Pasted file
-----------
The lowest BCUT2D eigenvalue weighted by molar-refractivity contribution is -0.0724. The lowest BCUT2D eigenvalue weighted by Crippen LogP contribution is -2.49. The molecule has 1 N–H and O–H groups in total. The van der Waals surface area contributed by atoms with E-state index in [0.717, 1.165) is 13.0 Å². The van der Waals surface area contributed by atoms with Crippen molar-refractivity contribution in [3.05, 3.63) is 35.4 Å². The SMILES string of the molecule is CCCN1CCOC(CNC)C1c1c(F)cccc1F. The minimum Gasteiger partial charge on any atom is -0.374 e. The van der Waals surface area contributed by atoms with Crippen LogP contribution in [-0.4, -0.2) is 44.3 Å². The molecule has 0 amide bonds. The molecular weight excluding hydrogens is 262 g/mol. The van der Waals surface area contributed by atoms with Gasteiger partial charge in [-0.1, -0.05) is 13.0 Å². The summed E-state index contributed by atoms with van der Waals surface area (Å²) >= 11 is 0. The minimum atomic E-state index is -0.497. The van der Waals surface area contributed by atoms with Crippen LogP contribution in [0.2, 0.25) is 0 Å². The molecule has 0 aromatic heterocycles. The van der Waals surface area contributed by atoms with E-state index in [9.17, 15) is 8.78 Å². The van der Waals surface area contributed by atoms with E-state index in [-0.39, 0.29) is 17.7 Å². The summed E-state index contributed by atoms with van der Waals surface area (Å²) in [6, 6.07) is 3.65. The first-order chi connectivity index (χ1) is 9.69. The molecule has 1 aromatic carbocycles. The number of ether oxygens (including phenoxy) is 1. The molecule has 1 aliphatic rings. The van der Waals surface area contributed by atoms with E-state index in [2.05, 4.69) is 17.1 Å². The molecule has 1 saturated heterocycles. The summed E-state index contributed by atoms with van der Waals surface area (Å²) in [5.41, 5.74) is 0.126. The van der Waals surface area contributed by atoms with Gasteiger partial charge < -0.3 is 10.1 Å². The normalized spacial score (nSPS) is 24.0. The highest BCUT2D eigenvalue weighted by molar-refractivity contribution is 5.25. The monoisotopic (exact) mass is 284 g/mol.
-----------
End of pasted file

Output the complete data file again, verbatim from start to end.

The lowest BCUT2D eigenvalue weighted by molar-refractivity contribution is -0.0724. The lowest BCUT2D eigenvalue weighted by Crippen LogP contribution is -2.49. The molecule has 1 N–H and O–H groups in total. The van der Waals surface area contributed by atoms with E-state index in [0.717, 1.165) is 13.0 Å². The van der Waals surface area contributed by atoms with Crippen molar-refractivity contribution in [3.05, 3.63) is 35.4 Å². The SMILES string of the molecule is CCCN1CCOC(CNC)C1c1c(F)cccc1F. The minimum Gasteiger partial charge on any atom is -0.374 e. The van der Waals surface area contributed by atoms with Crippen LogP contribution in [-0.4, -0.2) is 44.3 Å². The molecule has 0 amide bonds. The molecular weight excluding hydrogens is 262 g/mol. The van der Waals surface area contributed by atoms with Gasteiger partial charge in [-0.1, -0.05) is 13.0 Å². The summed E-state index contributed by atoms with van der Waals surface area (Å²) >= 11 is 0. The minimum atomic E-state index is -0.497. The van der Waals surface area contributed by atoms with Crippen LogP contribution in [0.2, 0.25) is 0 Å². The molecule has 0 aromatic heterocycles. The van der Waals surface area contributed by atoms with E-state index in [9.17, 15) is 8.78 Å². The van der Waals surface area contributed by atoms with E-state index in [-0.39, 0.29) is 17.7 Å². The summed E-state index contributed by atoms with van der Waals surface area (Å²) in [6, 6.07) is 3.65. The first-order chi connectivity index (χ1) is 9.69. The molecule has 1 aromatic carbocycles. The number of ether oxygens (including phenoxy) is 1. The molecule has 1 aliphatic rings. The van der Waals surface area contributed by atoms with E-state index in [2.05, 4.69) is 17.1 Å². The molecule has 1 saturated heterocycles. The summed E-state index contributed by atoms with van der Waals surface area (Å²) in [5.41, 5.74) is 0.126. The van der Waals surface area contributed by atoms with Gasteiger partial charge < -0.3 is 10.1 Å². The normalized spacial score (nSPS) is 24.0. The highest BCUT2D eigenvalue weighted by molar-refractivity contribution is 5.25. The monoisotopic (exact) mass is 284 g/mol.